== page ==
Ancient Scroll’s Secret Room: Slavery as a Moral Trap

Today I will provoke you with an issue that goes completely below the line of sight of most Game Masters and players. What’s that issue? Slavery.

Slavery is common for most fantasy RPG systems. In fact, many fantasy worlds are some variation on medieval or ancient times, when slavery was more or less accepted. Slavery appears in these worlds in a variety of ways ranging from classic slavery and indentured servitude to the semi-slavery of serfdom, binding common folks to the land.

Considering the length of recorded human history, slavery has only really been outlawed by most of the civilized world fairly recently (the last 200 years or so). That said, slavery exists even today in the modern world in dark places ruled by the power hungry and even to a certain extent in some modern corporations.

Most people raised in Western culture are sensitive to human rights. As such, we recognize slavery as diametrically opposed to the concepts of freedom and liberty for all. So today, as opposed to 200 or more years ago, slavery is very wrong to us.

But let’s jump back to how characters in fantasy roleplaying games perceive slavery.

There’s a strange paradox in RPGs. Most players accept slavery as a part of the world their characters exist in as long as it doesn’t affect them directly. These same players who silently accept slavery in a fantasy world, will fight against it when they will have opportunity to interact with it in the real world.

Typically, slavery is connected with a character’s background in some way. For example, if a PC is an escaped slave, he has plenty of motives to support every aspect of freedom for others while protecting his own. This kind of character can be useful to the GM since he or she will oppose almost every sign that freedom is being deprived from another intelligent being. An escaped slave will defend the rights of the weak against the goals of the strong because might does not make right.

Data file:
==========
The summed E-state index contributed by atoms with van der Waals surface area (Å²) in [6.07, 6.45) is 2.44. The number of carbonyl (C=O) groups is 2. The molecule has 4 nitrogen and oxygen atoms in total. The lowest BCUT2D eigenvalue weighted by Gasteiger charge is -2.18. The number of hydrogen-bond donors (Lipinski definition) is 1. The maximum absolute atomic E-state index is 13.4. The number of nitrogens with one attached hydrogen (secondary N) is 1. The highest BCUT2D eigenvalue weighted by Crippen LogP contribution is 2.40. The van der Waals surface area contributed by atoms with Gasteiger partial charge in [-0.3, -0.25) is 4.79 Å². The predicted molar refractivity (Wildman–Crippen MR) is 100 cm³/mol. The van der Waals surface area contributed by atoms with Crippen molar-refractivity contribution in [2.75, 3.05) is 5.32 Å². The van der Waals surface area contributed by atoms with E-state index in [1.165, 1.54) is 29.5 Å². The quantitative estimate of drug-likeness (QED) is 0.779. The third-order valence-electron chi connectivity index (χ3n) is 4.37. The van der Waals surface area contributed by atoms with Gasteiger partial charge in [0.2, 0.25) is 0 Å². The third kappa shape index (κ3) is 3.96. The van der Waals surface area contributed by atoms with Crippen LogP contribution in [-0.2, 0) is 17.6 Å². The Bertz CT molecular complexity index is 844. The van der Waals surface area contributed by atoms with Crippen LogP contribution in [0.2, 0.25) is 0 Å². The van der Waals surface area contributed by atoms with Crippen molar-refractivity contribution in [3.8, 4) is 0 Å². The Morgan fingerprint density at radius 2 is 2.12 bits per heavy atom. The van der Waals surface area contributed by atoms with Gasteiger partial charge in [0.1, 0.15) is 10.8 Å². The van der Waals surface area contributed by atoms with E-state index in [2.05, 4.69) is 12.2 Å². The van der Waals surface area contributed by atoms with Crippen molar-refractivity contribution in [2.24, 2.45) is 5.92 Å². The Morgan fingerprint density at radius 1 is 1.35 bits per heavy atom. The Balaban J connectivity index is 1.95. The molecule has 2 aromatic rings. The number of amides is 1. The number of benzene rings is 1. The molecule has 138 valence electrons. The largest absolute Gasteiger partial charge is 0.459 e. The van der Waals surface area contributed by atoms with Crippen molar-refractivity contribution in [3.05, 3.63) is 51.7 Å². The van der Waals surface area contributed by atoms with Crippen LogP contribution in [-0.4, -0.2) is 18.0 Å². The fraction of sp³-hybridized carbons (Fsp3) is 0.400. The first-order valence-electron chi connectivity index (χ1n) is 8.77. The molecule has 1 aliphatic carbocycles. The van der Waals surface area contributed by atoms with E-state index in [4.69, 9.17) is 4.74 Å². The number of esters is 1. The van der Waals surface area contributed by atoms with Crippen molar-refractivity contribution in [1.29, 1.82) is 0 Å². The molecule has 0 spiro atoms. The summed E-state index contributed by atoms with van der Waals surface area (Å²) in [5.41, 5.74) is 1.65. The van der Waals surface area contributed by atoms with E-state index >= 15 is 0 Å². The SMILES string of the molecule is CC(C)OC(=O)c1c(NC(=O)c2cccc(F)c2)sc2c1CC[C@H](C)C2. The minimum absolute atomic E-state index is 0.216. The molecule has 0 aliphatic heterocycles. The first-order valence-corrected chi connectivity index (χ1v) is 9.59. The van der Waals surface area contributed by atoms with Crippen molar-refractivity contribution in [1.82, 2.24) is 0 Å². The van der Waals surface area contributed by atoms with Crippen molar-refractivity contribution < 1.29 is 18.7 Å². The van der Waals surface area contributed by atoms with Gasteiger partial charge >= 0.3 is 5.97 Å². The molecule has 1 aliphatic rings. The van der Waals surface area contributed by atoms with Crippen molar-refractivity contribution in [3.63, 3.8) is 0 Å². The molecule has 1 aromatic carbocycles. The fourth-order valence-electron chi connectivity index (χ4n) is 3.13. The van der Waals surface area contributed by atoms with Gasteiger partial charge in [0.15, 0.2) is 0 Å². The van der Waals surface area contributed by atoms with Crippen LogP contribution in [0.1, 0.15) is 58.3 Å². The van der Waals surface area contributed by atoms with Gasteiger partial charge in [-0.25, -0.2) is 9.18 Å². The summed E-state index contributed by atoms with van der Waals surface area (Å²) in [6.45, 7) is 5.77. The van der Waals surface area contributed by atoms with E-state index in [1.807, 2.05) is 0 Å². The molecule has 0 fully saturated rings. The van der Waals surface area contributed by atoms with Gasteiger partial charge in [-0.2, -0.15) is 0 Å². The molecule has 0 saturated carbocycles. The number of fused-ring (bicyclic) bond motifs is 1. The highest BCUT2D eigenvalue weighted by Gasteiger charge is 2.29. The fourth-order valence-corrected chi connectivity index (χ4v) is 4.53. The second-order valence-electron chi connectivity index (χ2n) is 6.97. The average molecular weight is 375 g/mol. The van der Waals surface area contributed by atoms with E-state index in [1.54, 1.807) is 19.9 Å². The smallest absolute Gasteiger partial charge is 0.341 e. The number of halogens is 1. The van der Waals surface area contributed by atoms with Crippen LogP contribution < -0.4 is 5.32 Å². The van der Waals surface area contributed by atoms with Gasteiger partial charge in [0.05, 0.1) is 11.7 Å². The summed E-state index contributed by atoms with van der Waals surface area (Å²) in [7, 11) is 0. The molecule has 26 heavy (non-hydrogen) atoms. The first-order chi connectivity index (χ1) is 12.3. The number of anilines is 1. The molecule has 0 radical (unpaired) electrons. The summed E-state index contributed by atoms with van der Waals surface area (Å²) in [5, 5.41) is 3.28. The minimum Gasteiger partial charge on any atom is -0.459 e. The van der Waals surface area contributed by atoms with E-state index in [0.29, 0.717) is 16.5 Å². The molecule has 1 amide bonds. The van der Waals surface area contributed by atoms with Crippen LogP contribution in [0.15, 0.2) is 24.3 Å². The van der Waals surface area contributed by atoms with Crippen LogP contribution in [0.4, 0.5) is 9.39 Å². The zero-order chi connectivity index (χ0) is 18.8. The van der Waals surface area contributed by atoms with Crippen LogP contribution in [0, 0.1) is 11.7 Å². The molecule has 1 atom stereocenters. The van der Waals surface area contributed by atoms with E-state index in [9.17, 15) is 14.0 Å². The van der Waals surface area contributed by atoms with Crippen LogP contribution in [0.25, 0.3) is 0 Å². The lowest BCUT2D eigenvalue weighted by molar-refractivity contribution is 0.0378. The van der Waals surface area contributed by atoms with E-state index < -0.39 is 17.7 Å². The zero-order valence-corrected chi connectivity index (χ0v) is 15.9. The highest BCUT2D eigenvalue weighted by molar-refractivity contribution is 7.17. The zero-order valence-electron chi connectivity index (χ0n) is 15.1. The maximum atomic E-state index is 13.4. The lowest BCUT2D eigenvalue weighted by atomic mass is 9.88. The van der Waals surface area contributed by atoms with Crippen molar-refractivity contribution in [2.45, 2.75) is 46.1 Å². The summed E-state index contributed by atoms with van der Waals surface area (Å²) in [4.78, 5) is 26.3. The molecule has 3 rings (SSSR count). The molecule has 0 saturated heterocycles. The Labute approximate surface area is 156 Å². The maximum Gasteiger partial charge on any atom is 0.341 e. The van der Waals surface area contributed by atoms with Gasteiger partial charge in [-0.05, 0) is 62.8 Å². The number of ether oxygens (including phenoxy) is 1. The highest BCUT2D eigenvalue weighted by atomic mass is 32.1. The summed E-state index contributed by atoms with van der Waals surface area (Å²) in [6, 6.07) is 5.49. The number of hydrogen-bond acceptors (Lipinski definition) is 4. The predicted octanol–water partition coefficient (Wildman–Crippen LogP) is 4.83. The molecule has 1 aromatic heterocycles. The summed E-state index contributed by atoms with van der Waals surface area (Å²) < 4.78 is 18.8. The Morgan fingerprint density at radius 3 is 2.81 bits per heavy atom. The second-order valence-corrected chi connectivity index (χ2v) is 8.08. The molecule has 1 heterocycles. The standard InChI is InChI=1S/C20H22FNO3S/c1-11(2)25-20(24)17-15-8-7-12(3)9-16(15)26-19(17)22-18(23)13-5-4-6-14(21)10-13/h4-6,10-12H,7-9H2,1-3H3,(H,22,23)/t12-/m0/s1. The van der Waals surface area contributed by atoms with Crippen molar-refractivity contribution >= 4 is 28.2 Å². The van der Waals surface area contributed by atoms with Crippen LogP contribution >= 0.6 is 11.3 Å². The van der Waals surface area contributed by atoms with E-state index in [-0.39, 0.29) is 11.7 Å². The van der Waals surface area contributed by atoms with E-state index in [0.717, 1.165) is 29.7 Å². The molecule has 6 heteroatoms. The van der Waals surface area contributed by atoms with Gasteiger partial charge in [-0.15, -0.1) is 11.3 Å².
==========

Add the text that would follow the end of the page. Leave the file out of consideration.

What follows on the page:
A character like this can make keeping the game moving fairly easy, but these characters can also be very difficult to run. Any sort of fanaticism creates space for possible complications. But… what if you as GM could use slavery in a slightly different way.

Put your players in a situation that involves slavery, but let them decide what to do about it. Even if none of the PCs were affected by slavery directly, they can deal with it in a more subtle way.

I did it to my players once. And story goes like this.

It was a campaign with two players, both of whom had difficulty accepting slavery during the game. But even though their characters had no opportunities to interfere with ongoing slavery in the world, they believed much the same as we do today: slavery is wrong.

They came to the home of an older, 50+ year old NPC. He owns a big house & plantation in the middle of a country which sees slavery as something normal.